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Blood Runs Cold (2011)

Director: Sonny Laguna
Starring: Hanna Oldenburg, Patrick Saxe, Andreas Rylander, Elin Hugoson, Ralf Beck
Certificate: 15
Running Time: 74 minutes
DVD Release date: 3 October 2011

Following some success in her singing career, Winona (Oldenburg) decides to return to her hometown [Stockholm] to re-charge her batteries. Driving to a bar in town, as she feels so lonely in the creepy house her manager (Beck) has rented for her, she meets up with her ex-boyfriend Richard (Saxe) and his friends Carl (Rylander) and Liz (Hugoson). They go back to her place and pair off for the night, but there’s something else in the house with them…

This is an odd little film. The actors, all native Swedes (as we discover on the making of), adopt US accents that occasionally slip from scene to scene and make this feel like a film out of place. The locations, heavily snowbound, are utilised well to aid the sense of isolation but nothing seems to hang right because you know it’s not in the US; made clear by the architecture and the occasional mangled vowel.

It looks good – although the film has that cold, harsh DV look to it – the shots are nicely framed and there’s very little shaky-cam. The cast try their best but, apart from Ms Oldenburg, none of them really carry off their parts. The direction is plodding, often mistaking ‘time-filler’ for suspense, whilst the visual effects – mostly digital, but a few are old-school prosthetics – are generally very good.

The chief baddie adds to the oddness. He’s clearly been marked out by the film-makers and distributors as something of an icon – he’s very prominent on the cover art, which otherwise appears to have nothing else to do with the film – but we get none of his backstory at all, so he remains a mystery. He seems to live around the house somewhere (there is a hint, late in the film, that Winona has gone to the wrong house, which means that all four are trespassing on his land and, whilst it’s a bit of an extreme way to deal with intruders, you could argue he has a point), but he also uses a huge mine that’s underneath the house. Said mine is never mentioned again, yet it’s lit and there are signs of life. Worse, it appears that the film-makers haven’t decided on what exactly the killer is supposed to be. He takes an axe to the back and a chisel to the throat and gets up. He gets shot, hit and pushed downstairs, but gets straight back up again. Is he supernatural? Is he wearing armour? He wanders around in an overcoat, with his head swathed in bloody bandages and huge aviator shades (a great look, it has to be said), but he exists purely to menace the cast and so, very quickly, loses any sense of terror. The pacing does not help – it’s far too slow for this kind of genre outing. Winona spends the first ten to fifteen minutes of the film getting to the house, going to the bar and bringing her friends back. None of them is a sparkling wit, so the dialogue falls flat whilst we’re waiting for the killer to appear. Then he does and disappears again for a while. The only time the speed really picks up is in the frenzied climax, which is welcome but demonstrates how slow the rest of the piece is. For a seventy-four minute film, it feels slightly obnoxious to be saying that it could clearly be a good fifteen to twenty minutes shorter but it would work better as an overlong short.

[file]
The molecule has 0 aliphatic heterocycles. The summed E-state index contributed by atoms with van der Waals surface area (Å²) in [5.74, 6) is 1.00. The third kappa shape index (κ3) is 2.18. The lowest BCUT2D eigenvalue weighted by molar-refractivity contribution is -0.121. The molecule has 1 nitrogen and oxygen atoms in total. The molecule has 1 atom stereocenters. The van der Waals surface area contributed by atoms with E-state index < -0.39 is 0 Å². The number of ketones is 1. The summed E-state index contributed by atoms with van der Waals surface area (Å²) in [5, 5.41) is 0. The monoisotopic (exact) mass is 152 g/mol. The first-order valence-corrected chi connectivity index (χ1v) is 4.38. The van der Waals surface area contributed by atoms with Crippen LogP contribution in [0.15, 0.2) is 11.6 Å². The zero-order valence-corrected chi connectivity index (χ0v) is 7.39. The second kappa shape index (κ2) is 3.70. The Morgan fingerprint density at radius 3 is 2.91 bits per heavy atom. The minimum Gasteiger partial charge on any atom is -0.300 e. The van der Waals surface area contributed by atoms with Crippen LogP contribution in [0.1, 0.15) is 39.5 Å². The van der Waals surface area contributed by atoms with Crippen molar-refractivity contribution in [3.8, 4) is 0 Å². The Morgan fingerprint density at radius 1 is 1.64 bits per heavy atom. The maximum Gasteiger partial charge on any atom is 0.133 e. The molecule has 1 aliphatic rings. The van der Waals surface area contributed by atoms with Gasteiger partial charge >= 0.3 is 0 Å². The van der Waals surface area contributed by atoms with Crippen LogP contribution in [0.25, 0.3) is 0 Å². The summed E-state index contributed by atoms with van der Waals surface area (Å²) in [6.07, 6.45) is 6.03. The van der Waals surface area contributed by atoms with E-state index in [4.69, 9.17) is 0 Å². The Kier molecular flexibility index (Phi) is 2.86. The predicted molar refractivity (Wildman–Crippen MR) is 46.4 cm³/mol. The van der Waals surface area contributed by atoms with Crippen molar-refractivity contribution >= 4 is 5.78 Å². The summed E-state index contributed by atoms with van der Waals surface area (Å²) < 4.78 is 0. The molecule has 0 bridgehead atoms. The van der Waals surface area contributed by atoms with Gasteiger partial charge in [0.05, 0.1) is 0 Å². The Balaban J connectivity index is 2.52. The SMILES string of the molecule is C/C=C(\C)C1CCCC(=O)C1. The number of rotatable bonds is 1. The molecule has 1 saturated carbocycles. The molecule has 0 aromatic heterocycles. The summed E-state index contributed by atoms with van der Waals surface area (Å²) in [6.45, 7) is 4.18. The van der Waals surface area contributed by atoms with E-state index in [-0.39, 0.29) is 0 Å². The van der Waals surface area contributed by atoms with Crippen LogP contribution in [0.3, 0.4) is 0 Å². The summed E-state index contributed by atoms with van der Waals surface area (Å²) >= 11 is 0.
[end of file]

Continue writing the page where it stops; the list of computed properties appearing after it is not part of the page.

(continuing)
However, there’s a massive “but…” to all of this, this was purportedly made on a budget of $5,000 and filmed entirely on a Canon 7D Digital SLR (the latter fact backed up by the making of) and so the film deserves an extra point just for putting together a professional looking production. It could still be a lot quicker and leaner but even so, hats off to the film-makers.

It’s difficult to know who would go for this, but it can be recommended as an example of very low-budget film-making.

MARK WEST

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